We’re nearing the finish line to determine who will host the 2026 FIFA World Cup.
The race to stage the biggest sporting event on the planet is being contested between two contenders: Morocco, and a joint effort between Canada, Mexico and the United States, known as the “United Bid.”
After months of deliberation, FIFA, world soccer’s governing body, will vote on Wednesday in Moscow to determine who will host the 2026 World Cup.
Here’s what you need to know…
How the vote works
FIFA will hold the vote on both bids at a special congressional meeting on June 13, the day before the 2018 World Cup in Russia kicks off.
Previously, only FIFA’s 24-member executive board voted. But the World Cup selection process for the 2018 and 2022 tournaments (which went to Russia and Qatar, respectively) was so tarnished with allegations of vote-trading and wrongdoing that FIFA changed the voting procedure.
This time around, FIFA’s entire membership will get to vote on the host for the 2026 World Cup. This “one vote per nation” system makes it much harder for corruption to take place in the voting process.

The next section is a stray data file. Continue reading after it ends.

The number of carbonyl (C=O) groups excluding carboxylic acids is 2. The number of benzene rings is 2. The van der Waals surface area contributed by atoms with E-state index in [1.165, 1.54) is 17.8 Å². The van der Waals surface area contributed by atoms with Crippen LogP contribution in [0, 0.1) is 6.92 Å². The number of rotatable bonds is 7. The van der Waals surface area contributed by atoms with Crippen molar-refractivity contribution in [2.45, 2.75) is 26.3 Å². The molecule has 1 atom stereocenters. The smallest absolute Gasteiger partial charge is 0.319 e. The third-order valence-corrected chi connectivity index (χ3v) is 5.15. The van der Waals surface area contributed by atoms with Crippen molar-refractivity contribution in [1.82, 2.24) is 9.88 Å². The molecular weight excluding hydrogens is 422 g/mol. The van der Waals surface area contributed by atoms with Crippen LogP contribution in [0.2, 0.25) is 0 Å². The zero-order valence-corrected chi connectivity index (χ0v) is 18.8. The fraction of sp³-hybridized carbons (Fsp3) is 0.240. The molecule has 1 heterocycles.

The prospective host countries (Morocco, Canada, Mexico and the U.S.) can’t vote, which means the winning bid needs 104 votes out of the 207 FIFA member nations who will cast a ballot – a simple majority wins.
Voters can cast their ballots for either Morocco or the “United Bid.” They also have a third option: “none of the bids,” which is essentially an abstention. If the “none of the bids” option wins, it would mean the bidding process would re-open to any country, with the exception of the four bidding nations (Morocco, Canada, Mexico and the U.S.). Most observers believe that scenario is incredibly unlikely, though.
Expanded World Cup good for ‘United Bid’
The 2026 World Cup will expand to 48 teams from 32, and will feature a new format of 16 round-robin groups of three teams with the top two from each pool advancing to a 32-nation knockout round. The tournament will still take place over 32 days.
With both Mexico (in 1970 and 1986) and the U.S. (in 1994) having previously staged the World Cup, with Canada coming off a successful job of hosting the 2015 Women’s World Cup – not to mention the collective know-how of the three countries – the “United Bid” would appear to be well-placed to host an expanded World Cup without much trouble.
Another thing that “United Bid” has going for itself is that all of the stadiums are in place. Morocco, on the other hand, has said it will need to spend approximately $16 billion US on infrastructure, which would include building and renovating all 14 stadiums it requires to host the World Cup.
It could be Morocco’s time
Morocco has been here before. The Northern African nation lost bids to host the World Cup in 1994, 1998, 2006, and 2010. However, it has successfully hosted the 2013 and 2014 versions of the FIFA Club World Cup, and the 2018 African Nations Championship.
Africa has only hosted the …read more